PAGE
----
Designing in Turbulent Times
Monthly Column By Jim Biddulph
Like me, you may be one of the many who were taught about the affects of climate change at school. You may even be a parent whose own children are being taught about the same human-made issues today. Perhaps you joined the many millions who left their schools and workplaces to take part in the Global Climate Strike on 20th September. Maybe you’re even feeling the affects of “Climate anxiety,” or know of at least one person who is.
Irrelevant of what might happen in the next chapter of the ever-present Brexit saga here in the UK, the affects of climate change, which is largely caused by an over-abundance of carbon emissions, has become the single most important issue of our age. For me the point is being firmly underlined by the very fact that children are speaking out and asking for positive change to be made before their futures are entirely ruined.
Whilst big brands and politicians should be taking the brunt of responsibility, I feel that it’s important to support designers too, for the creative mind-set may be well our saving grace; we need to design a better future after all. There will not be a “one solution answers all” when it comes to doing so, which is all the more reason that we look for multiple approaches, something that rang true for me at the recent Designing in Turbulent Times exhibition. Housed at London’s Central Saint Martins, the group show consisted of recent graduates who were adjudged to represent the “best sustainable projects” from this year’s crop of students. Given the complexity of the over-arching theme, subcategories including Designing Alternatives, Designing for Biodiversity and Designing for Conversation were created to help dissect and digest the many approaches from a group of multi-disciplinary designers hailing from all corners of the globe.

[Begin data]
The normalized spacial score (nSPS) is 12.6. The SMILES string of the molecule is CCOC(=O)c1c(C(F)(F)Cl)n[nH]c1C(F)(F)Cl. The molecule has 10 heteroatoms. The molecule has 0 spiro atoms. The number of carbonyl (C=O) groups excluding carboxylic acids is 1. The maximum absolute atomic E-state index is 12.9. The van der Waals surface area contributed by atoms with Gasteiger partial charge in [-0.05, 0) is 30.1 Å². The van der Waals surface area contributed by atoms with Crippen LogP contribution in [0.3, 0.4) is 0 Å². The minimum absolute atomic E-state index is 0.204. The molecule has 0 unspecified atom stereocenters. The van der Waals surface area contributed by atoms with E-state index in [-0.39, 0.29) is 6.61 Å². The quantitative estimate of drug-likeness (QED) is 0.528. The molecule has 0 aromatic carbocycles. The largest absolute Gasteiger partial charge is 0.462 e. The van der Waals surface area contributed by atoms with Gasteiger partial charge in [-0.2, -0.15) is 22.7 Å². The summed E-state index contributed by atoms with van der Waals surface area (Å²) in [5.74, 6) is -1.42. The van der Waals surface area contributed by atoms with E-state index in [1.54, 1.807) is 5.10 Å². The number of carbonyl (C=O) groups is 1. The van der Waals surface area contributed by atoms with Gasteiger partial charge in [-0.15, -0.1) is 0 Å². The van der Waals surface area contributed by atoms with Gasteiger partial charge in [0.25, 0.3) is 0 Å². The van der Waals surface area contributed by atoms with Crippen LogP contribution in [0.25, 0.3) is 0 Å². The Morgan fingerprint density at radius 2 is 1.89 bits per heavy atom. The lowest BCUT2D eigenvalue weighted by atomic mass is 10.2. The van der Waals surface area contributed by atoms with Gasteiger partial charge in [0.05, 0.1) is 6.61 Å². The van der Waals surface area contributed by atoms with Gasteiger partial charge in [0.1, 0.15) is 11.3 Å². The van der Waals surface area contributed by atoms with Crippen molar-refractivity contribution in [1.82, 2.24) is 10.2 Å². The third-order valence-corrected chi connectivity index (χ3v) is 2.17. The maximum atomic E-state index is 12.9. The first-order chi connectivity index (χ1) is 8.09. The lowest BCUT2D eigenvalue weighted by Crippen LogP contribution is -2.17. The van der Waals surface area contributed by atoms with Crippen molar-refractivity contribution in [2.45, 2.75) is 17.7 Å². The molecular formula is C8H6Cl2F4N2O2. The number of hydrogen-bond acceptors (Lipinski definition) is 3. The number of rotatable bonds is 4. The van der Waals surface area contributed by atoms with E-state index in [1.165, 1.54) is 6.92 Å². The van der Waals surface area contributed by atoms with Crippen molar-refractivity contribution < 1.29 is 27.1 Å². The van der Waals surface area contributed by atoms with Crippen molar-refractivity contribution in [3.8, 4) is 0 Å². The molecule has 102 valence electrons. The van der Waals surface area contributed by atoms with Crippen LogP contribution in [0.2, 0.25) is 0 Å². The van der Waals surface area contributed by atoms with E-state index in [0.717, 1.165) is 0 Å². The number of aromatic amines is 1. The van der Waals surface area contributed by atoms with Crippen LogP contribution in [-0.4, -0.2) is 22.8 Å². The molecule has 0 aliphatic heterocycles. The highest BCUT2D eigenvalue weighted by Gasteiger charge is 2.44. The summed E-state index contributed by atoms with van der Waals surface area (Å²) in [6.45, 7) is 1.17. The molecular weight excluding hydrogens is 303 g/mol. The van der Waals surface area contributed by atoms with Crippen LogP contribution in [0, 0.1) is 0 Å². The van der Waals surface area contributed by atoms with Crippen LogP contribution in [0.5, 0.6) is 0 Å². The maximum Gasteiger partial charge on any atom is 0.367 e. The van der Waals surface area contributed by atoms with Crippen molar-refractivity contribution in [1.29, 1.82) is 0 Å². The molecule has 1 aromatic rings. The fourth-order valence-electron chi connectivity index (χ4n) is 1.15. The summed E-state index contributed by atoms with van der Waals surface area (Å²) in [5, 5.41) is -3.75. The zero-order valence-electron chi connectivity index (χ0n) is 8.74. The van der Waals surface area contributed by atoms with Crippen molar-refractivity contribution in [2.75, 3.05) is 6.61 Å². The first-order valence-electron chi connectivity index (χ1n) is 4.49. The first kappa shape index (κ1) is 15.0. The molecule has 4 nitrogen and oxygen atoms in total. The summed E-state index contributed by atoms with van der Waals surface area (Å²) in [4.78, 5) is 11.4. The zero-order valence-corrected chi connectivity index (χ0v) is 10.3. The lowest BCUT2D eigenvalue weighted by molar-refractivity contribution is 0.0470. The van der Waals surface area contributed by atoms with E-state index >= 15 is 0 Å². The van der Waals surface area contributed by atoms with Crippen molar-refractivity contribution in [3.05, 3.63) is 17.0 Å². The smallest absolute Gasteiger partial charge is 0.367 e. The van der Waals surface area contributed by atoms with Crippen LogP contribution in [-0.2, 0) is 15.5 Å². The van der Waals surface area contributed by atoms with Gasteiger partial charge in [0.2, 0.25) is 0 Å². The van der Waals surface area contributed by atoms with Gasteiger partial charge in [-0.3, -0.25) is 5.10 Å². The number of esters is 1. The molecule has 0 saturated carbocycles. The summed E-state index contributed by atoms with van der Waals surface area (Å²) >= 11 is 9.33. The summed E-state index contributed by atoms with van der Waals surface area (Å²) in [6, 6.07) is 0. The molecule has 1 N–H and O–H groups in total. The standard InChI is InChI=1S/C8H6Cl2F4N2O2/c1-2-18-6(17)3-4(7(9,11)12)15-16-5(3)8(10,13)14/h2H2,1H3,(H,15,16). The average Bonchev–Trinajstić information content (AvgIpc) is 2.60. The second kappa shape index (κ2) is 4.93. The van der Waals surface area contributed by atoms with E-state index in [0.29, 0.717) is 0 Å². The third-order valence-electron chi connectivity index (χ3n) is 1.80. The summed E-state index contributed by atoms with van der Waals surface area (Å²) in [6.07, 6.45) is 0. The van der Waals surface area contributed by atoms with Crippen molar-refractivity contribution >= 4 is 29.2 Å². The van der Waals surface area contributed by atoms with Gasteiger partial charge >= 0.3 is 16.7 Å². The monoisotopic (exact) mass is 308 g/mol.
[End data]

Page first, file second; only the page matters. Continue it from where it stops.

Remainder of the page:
Standout projects for me included Bike Scavengers by Qiang Huang, who set about playfully converting discarded bikes previously used in one of China’s public-sharing schemes, into functional objects including seating and lighting (then again, I am a keen cyclist.) Elsewhere, another love of mine, materials, were given special attention. Olivia Page explores alternative material combinations in creating construction materials, with concrete being substituted for bio substances including hemp and calcium carbonate. I was pleased to see that London Design Fair also chose to acknowledge the increased importance of bio-based materials by choosing them as their annual Material of the Year. Grown elements such as hemp, tobacco, potatoes and palm leaves that have been cleverly transformed into useful surface materials were given a spotlight, which helps to highlight viable and more sustainable material alternatives.
We may not know all of the contexts in which these alternatives will exist yet, but asking such questions allows us to figure out positive and useful methods moving forward. In offering some level of hope, they may also start to help relieve some of the growing anxiety that we are all susceptible to when it comes to the climate crisis. For me, it’s a start. But let’s see and support more!